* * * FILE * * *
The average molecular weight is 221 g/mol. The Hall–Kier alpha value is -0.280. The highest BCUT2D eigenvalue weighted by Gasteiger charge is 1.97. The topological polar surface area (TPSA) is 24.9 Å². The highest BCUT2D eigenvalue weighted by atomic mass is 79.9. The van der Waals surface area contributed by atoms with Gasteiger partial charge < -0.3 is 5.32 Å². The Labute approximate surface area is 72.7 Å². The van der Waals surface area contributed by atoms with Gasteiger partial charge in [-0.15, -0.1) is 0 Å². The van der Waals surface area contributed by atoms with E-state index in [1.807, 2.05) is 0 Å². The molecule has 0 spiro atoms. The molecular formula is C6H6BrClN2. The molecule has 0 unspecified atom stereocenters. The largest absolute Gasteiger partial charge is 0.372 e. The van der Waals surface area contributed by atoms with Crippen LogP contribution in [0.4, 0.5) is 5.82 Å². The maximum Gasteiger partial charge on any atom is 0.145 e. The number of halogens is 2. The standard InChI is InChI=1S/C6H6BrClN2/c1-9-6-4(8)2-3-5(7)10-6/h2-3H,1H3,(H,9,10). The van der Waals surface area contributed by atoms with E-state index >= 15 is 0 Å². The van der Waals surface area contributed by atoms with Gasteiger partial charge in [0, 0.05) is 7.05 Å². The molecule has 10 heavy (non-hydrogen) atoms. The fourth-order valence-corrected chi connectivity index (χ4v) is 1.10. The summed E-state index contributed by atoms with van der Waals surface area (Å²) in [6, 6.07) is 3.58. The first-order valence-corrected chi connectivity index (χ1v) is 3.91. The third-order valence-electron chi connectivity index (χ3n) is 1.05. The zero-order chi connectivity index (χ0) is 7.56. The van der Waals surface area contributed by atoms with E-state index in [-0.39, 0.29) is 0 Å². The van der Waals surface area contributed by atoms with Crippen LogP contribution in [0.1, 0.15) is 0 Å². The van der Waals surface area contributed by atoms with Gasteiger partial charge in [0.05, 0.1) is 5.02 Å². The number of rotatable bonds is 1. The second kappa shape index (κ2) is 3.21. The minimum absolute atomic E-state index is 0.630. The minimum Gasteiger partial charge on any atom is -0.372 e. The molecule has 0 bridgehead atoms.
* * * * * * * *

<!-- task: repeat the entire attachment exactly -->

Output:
The average molecular weight is 221 g/mol. The Hall–Kier alpha value is -0.280. The highest BCUT2D eigenvalue weighted by Gasteiger charge is 1.97. The topological polar surface area (TPSA) is 24.9 Å². The highest BCUT2D eigenvalue weighted by atomic mass is 79.9. The van der Waals surface area contributed by atoms with Gasteiger partial charge < -0.3 is 5.32 Å². The Labute approximate surface area is 72.7 Å². The van der Waals surface area contributed by atoms with Gasteiger partial charge in [-0.15, -0.1) is 0 Å². The van der Waals surface area contributed by atoms with E-state index in [1.807, 2.05) is 0 Å². The molecule has 0 spiro atoms. The molecular formula is C6H6BrClN2. The molecule has 0 unspecified atom stereocenters. The largest absolute Gasteiger partial charge is 0.372 e. The van der Waals surface area contributed by atoms with Crippen LogP contribution in [0.4, 0.5) is 5.82 Å². The maximum Gasteiger partial charge on any atom is 0.145 e. The number of halogens is 2. The standard InChI is InChI=1S/C6H6BrClN2/c1-9-6-4(8)2-3-5(7)10-6/h2-3H,1H3,(H,9,10). The van der Waals surface area contributed by atoms with E-state index >= 15 is 0 Å². The van der Waals surface area contributed by atoms with Gasteiger partial charge in [0, 0.05) is 7.05 Å². The molecule has 10 heavy (non-hydrogen) atoms. The fourth-order valence-corrected chi connectivity index (χ4v) is 1.10. The summed E-state index contributed by atoms with van der Waals surface area (Å²) in [6, 6.07) is 3.58. The first-order valence-corrected chi connectivity index (χ1v) is 3.91. The third-order valence-electron chi connectivity index (χ3n) is 1.05. The zero-order chi connectivity index (χ0) is 7.56. The van der Waals surface area contributed by atoms with E-state index in [-0.39, 0.29) is 0 Å². The van der Waals surface area contributed by atoms with Crippen LogP contribution in [0.1, 0.15) is 0 Å². The van der Waals surface area contributed by atoms with Gasteiger partial charge in [0.05, 0.1) is 5.02 Å². The number of rotatable bonds is 1. The second kappa shape index (κ2) is 3.21. The minimum absolute atomic E-state index is 0.630. The minimum Gasteiger partial charge on any atom is -0.372 e. The molecule has 0 bridgehead atoms.